South America is dominating archaeoastronomy this morning. From the Los Angeles Times:
Archaeologists working high in the Peruvian Andes have discovered the oldest celestial observatory in the Americas — a 4,200-year-old structure marking the summer and winter solstices that is as old as the stone pillars of Stonehenge.
The observatory was built atop a 33-foot-high pyramid with precise alignments and sight lines that provide an astronomical calendar for agriculture, said archaeologist Robert Benfer of the University of Missouri.
The people who built the observatory — three millennia before the emergence of the Incas — are a mystery, but they achieved a level of art and science that archaeologists say they did not know existed in the region until at least 800 years later.
Among the most impressive finds was a huge clay sculpture flanked by two animal figures.
The disk, protected from looters beneath thousands of years of dirt and debris, marked the position of the winter solstice.
“It’s really quite a shock to everyone … to see sculptures of that sophistication coming out of a building of that time period,” said archaeologist Richard Burger of Yale University’s Peabody Museum of Natural History, who was not involved in the discovery.
The discovery adds strong evidence to the recent idea that a sophisticated civilization developed in South America in the pre-ceramic era, before the development of fired pottery sometime after 1500 B.C.
Benfer’s find “pushes the envelope of civilization farther south and inland from the coast, and adds the important dimension of astronomy to these ancient folks’ way of life,” said archaeologist Michael Moseley of the University of Florida, a noted Peru expert.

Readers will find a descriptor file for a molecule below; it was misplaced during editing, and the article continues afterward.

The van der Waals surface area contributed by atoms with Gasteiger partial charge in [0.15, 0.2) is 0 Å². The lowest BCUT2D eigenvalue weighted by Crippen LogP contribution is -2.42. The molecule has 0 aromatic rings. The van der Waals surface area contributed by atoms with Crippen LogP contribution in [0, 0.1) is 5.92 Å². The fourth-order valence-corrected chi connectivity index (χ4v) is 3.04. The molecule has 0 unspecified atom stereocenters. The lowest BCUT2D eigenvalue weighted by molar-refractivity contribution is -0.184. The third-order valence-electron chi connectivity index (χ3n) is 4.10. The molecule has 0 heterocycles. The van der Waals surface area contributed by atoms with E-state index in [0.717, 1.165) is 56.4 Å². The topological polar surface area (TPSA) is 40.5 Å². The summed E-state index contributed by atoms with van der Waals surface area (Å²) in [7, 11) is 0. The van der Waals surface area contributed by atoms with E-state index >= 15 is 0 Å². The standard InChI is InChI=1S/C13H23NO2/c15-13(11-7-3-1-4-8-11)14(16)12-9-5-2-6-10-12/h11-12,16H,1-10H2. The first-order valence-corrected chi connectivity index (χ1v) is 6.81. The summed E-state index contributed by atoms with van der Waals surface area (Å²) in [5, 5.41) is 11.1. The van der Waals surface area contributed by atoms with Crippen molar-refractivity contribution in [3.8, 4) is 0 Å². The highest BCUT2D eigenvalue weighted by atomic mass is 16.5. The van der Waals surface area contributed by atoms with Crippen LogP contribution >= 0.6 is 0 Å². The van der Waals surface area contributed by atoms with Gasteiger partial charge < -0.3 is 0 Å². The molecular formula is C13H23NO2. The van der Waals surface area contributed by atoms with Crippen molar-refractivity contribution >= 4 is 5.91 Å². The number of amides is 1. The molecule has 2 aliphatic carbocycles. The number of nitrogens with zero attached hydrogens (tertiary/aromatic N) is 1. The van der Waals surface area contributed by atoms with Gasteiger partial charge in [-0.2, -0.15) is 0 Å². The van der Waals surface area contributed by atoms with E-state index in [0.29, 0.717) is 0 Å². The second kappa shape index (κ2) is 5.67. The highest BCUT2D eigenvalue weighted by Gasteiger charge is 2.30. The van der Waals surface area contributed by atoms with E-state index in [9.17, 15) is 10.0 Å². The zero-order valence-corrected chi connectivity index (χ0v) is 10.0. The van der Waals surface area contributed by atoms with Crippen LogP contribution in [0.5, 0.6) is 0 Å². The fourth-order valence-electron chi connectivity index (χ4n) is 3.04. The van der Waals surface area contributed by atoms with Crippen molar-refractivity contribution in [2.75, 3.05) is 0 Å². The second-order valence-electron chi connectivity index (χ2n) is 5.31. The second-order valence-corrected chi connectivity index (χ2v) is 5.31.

The 20-acre site, called Buena Vista, is about 25 miles inland in the Rio Chillon Valley, just north of Lima. “It is on a totally barren, rock-covered hill looking down on a beautiful fertile valley,” said Benfer, who presented the find last month at a meeting of the Society for American Archaeology in Puerto Rico.
The site is remarkably well-preserved, Benfer said, because it rains in the area only about once a year.
Just who the people were who inhabited the region is unknown because writing did not emerge in the Americas for another 2,000 years. For brevity, most call them Andeans.
Benfer and archaeologist Bernardino Ojeda of Peru’s National Agrarian University have been working at Buena Vista for four years. The site contains ruins dating from 10,000 years ago to well into the ceramic era in the first millennium B.C.
The large pyramid and a temple occupy about 2 acres near the center of the site. Radiocarbon dating of cotton and burned twigs found in the temple’s offering pit place its use at about 2200 B.C.
That is about 400 years after the first pyramid was built in Egypt and about the same time that the peoples who would become the Greeks were settling into the Mediterranean.